I've successfully used a chair kit for a Thermarest to do the same thing with my Granite Gear Virga pack. I leave the stays in their sleeves, and the Thermarest in the chair kit, fold it in half (width-wise, where the back meets the seat), then roll the stays in toward the middle to get the desired width. Then I insert it along the back panel of the pack, "lock" it in place by stuffing my sleeping bag (inside a bivy sack) into the bottom of the pack, and finish loading it. If necessary for comfort or rgidity, I can inflate Thermarest lightly. I've tried it with the stays toward the inside of the pack, and along the back; it doesn't seem to make a lot of difference in comfort.
The Virga is rated as carrying a 20-pound load comfortably with just a pad for a frame; this seems true, based on my experience. The addition of the stays moves the comfort level up toward 25 pounds.
The Prolite 3 Thermarest seems to work best - anything thicker has too much bulk to fold well, and is rather unwieldy to pack around.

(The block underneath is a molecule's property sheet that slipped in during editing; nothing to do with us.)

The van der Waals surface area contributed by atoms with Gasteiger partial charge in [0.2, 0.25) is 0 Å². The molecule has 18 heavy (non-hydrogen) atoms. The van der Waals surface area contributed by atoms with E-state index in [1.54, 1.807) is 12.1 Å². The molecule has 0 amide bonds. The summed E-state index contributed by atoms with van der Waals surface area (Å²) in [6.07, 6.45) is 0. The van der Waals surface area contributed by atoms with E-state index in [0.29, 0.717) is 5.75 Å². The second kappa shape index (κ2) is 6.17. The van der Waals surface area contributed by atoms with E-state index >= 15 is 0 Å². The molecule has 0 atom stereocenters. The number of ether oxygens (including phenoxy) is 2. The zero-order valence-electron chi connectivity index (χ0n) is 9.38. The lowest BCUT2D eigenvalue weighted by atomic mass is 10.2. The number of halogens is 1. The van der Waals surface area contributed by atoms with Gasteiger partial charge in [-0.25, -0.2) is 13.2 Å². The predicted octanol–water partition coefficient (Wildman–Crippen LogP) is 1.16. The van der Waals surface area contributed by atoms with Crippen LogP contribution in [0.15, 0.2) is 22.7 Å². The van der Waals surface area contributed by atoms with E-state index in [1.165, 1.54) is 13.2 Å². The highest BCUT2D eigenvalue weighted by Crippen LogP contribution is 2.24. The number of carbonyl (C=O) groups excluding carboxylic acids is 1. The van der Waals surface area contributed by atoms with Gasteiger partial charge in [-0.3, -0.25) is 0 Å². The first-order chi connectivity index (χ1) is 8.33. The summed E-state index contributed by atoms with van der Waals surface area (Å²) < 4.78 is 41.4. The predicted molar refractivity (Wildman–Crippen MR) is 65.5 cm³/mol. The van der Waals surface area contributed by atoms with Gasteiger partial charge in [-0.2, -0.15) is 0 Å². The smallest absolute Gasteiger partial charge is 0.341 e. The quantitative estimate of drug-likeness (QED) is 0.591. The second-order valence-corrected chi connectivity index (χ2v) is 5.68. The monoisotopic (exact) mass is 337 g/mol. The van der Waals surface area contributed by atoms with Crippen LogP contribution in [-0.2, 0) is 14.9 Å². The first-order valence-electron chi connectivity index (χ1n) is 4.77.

Now, the obvious question: how can you call a Thermarest, let alone one with a chair kit, "ultralite"? Well, if you're out there on the bleeding edge with sub-5 pound loads, you obviously can't. However, for those of us merely on the bruising edge, it's a relative thing. For example, I carried a 2-pound, 2-ounce Vapor Trail pack. Changing that to a Virga with a chair kit (11 ounces) plus the Prolite 3 (2 ounces more than the Z-Lite it replaced) saved me nearly a quarter pound in weight, and gave me the luxury of a soft bed plus a chair kit, and an extra 5 pounds of capacity. (Of course, almost one of those pounds was used up by the pad and chair - like I said, it's all about trade-offs.)
For whatever it's worth, while I've used this system with good results, I mostly stay with the Z-rest as my frame and keep my loads at or under 20 pounds. Personal preference, mostly.